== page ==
What It Means to "Go Short" in Investment Terms

An Introduction to Short Selling Currency in the Forex Market

foreign currencies listed on stock exchange
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Forex Shorts vs. Stock Market Shorts

In all financial markets, including the Forex (short for Foreign Exchange), you "go short" by shorting an equity or a currency when you believe it will fall in value. With a stock, what you're doing is borrowing shares you don't actually own and agreeing to pay for those shares at some time in the future. If the shares fall in value from the time you execute the short sale until you close it out (by buying the shares at the later and lower price), you'll make a profit equal to the difference in the two values.

When you go short in the Forex the general idea is the same -- you're betting that a currency will fall in value. If it does, you make money. The biggest difference between a short sale in the stock market and going short on the Forex is that currencies are always paired; every Forex transaction involves a long position in one currency, a bet that its value will rise, and a short position in the other currency, a bet that its value will fall. 

How Short Selling Currency Works  

When you “go short" on the Forex, you are simply placing a sell order on a currency pair. In Forex trading, all currency pairs have a base currency and a quote currency. The quote will usually look something like this: USD/JPY = 100.00. The U.S. Dollar (USD) is the base currency and the Japanese Yen (JPY) is the quote currency. This quote shows that one U.S. Dollar equals 100 Japanese Yen. When you place a short trade on this currency pair, you are going short on the USD Dollar and, as a result, simultaneously going long on the Japanese Yen.

The Basic Idea Behind Shorting on the Forex

It may sound complicated at first, but the underlying idea is straightforward: you would make this trade if you believed that at some future time, $1 U.S. was going to be worth less than 100.00 Japanese Yen.

Another difference between shorting in the stock market and on the Forex is that unlike the stock market, going short on the Forex is as simple as placing your order.

There are no special rules or requirements for going short on a currency pair. 

Understand the General Risk of Going Short

If you're thinking about going short in the Forex, you must keep risk in mind -- in particular, the difference in risk between "going long" and "going short." If you were to go long on a currency, the worst case scenario (while still bad for your investment portfolio) would be watching the currency's value falling to zero.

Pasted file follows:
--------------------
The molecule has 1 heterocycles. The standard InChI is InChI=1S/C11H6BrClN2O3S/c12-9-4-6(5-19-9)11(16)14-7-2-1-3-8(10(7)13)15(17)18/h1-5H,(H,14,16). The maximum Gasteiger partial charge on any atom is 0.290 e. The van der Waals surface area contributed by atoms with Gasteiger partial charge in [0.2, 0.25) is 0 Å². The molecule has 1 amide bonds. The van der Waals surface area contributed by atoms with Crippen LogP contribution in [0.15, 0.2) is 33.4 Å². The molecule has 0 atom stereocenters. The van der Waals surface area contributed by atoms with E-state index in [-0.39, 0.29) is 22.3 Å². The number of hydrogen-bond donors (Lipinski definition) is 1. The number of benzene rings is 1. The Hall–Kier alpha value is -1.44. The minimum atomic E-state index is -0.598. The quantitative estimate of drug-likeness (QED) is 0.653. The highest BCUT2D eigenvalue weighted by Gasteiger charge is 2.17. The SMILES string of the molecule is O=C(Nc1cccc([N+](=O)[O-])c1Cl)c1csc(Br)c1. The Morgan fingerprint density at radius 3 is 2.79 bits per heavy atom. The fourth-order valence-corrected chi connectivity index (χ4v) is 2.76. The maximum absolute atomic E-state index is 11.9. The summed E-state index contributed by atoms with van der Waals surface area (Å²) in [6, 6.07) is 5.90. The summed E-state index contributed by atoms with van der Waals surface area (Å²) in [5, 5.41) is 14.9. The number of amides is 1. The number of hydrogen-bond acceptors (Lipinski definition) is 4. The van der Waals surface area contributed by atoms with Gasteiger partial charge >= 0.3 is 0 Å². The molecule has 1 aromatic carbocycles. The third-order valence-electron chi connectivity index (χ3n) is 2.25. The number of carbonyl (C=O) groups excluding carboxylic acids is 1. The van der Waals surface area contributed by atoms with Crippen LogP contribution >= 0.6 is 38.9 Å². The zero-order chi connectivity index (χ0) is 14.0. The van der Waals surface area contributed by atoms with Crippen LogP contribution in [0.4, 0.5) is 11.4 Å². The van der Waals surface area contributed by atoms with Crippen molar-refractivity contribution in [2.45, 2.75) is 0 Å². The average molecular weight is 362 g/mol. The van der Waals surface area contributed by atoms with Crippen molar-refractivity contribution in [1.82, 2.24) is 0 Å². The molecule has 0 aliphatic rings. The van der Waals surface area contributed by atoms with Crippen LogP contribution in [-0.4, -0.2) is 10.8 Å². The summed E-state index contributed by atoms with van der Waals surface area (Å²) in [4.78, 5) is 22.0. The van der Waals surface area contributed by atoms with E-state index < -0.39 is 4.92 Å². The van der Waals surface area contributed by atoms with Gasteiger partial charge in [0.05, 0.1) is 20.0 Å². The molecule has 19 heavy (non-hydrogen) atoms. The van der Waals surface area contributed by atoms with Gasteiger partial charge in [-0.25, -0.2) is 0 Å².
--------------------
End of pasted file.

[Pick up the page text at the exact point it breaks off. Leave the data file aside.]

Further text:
But there is a limit to your loss on a long position as the value of a currency can't go lower than zero. If you're shorting a currency, on the other hand, you're betting that it will fall when, in fact, the value could rise and keep rising. Theoretically, there's no limit to how far the value could rise and, consequently, there's no limit to how much money you could lose.

Limiting Your Risk

One way of limiting your downside risk is to put in stop-loss or limit orders on your short. A stop loss order simply instructs your broker to close out your position if the currency you're shorting rises to a certain value, protecting you from further loss. A limit order, on the other hand, instructs your broker to close out your short when the currency you're shorting falls to a value you designate, thus locking in your profit and eliminating future risk.

 

One Last Word of Warning

The maximum upside on a short trade is 100%. Naturally, that sounds great, but the downside of a short trade is infinite. As explained earlier, a trader going short is profiting on a decline, and there is relatively limited scope for downside compared upside.

The FX market provides a good deal more flexibility for short-sellers and other markets, but it's still important to note selling short still needs to be combined with good risk management.

The Balance does not provide tax, investment, or financial services and advice. The information is being presented without consideration of the investment objectives, risk tolerance or financial circumstances of any specific investor and might not be suitable for all investors. Past performance is not indicative of future results. Investing involves risk including the possible loss of principal.